If he had any fear when he entered the ring in New Orleans against Frazier, it didn’t show.

Judge for yourself. You can see the entire fight, which lasted the better part of four rounds, in which Terry got knocked down several times but kept getting back up, including the last time when he didn’t want to quit but the ref said he’d better.

The bout, all of it, including the introductions, is online. All you have to do is Google “Terry Daniels” and you can watch every second of his brave performance.

There are a lot of people named Daniels around Willoughby and Mentor — some very prominent people, as a matter of fact.

Terry’s grandfather, Lyle Daniels Sr., better known as “Doc,” was one of the original Daniels Brothers at the fuel oil company on Pelton Road. Doc’s brother, Willard, known as “Pete,” was the other brother.

Pete had only one kid, Frank, the renowned piano player. Doc had about six kids, including Bill, Terry’s dad.

I used to see Terry quite often at Helen’s. Sometimes he was with Bill, sometimes he was alone. His dad brought Terry to speak at a Willoughby Rotary Club luncheon shortly after the big fight.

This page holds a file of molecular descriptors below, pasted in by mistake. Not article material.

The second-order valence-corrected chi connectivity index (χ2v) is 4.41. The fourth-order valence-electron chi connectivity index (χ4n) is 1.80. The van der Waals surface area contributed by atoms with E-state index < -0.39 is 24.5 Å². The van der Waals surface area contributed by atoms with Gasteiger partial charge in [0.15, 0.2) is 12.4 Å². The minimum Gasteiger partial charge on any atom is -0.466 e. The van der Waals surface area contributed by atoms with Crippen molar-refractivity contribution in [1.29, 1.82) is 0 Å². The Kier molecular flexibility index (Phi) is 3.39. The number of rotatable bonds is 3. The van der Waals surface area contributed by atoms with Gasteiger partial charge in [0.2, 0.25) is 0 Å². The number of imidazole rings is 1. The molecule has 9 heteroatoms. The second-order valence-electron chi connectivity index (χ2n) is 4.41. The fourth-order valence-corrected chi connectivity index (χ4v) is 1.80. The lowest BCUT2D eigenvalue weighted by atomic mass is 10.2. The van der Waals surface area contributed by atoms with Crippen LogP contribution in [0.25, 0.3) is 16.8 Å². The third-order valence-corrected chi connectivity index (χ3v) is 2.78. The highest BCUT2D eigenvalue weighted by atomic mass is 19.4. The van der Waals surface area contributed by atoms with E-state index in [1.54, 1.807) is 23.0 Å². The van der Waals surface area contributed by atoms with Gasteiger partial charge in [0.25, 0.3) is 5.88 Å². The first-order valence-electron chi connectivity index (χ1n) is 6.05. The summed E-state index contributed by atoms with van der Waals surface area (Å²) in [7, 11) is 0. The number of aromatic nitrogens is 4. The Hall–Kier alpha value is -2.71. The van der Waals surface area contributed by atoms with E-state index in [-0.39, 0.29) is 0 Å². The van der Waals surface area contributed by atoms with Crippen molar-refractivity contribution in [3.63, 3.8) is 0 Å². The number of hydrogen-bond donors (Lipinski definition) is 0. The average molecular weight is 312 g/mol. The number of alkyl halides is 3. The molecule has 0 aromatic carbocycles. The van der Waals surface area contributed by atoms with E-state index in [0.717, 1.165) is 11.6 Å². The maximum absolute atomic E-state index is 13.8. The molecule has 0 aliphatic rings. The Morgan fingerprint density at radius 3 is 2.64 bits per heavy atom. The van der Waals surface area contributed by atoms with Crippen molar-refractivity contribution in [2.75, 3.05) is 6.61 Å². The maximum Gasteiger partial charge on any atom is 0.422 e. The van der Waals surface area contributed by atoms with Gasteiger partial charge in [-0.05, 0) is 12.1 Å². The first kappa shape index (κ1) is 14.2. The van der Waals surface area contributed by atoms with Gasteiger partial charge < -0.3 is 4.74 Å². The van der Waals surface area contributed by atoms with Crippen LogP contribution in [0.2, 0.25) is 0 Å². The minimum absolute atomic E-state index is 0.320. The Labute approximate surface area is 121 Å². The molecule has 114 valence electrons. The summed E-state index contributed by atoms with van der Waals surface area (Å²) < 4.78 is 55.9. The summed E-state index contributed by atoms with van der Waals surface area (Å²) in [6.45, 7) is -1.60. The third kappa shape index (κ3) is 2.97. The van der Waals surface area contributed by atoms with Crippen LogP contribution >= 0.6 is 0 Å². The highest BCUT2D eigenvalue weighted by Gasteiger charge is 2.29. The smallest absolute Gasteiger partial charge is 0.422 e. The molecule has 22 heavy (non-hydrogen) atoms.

I often sat down and talked with Terry at the restaurant — just small talk, nothing important, mainly just keeping in touch.

They haven’t seen him for about six months at Helen’s, but my daughter and son-in-law see him often where they live, in one of Willoughby’s older neighborhoods.

Terry often goes out for walks — except now with the aid of a walker.

His old strength may have left him, but he is still as ruggedly handsome as ever. Yes, he and Ali were surely the two prettiest boxers around.

Friday, November 11, 2011

Breathing easier after hospital stay with friend